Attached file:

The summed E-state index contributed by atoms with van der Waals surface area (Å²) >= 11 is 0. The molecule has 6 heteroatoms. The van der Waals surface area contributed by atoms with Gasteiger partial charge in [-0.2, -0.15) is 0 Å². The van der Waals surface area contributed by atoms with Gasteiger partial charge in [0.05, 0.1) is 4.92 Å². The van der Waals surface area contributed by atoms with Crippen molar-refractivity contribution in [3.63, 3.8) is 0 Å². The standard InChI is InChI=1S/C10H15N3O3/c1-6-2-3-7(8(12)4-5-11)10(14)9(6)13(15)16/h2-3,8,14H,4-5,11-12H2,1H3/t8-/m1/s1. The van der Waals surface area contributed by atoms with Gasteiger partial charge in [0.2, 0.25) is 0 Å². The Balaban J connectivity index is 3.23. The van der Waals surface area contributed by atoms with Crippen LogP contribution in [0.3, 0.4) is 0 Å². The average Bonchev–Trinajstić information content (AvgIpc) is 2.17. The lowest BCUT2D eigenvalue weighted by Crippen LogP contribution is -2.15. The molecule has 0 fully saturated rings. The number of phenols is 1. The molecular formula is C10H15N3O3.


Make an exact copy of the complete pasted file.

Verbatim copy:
The summed E-state index contributed by atoms with van der Waals surface area (Å²) >= 11 is 0. The molecule has 6 heteroatoms. The van der Waals surface area contributed by atoms with Gasteiger partial charge in [-0.2, -0.15) is 0 Å². The van der Waals surface area contributed by atoms with Gasteiger partial charge in [0.05, 0.1) is 4.92 Å². The van der Waals surface area contributed by atoms with Crippen molar-refractivity contribution in [3.63, 3.8) is 0 Å². The standard InChI is InChI=1S/C10H15N3O3/c1-6-2-3-7(8(12)4-5-11)10(14)9(6)13(15)16/h2-3,8,14H,4-5,11-12H2,1H3/t8-/m1/s1. The van der Waals surface area contributed by atoms with Gasteiger partial charge in [0.2, 0.25) is 0 Å². The Balaban J connectivity index is 3.23. The van der Waals surface area contributed by atoms with Crippen LogP contribution in [0.3, 0.4) is 0 Å². The average Bonchev–Trinajstić information content (AvgIpc) is 2.17. The lowest BCUT2D eigenvalue weighted by Crippen LogP contribution is -2.15. The molecule has 0 fully saturated rings. The number of phenols is 1. The molecular formula is C10H15N3O3.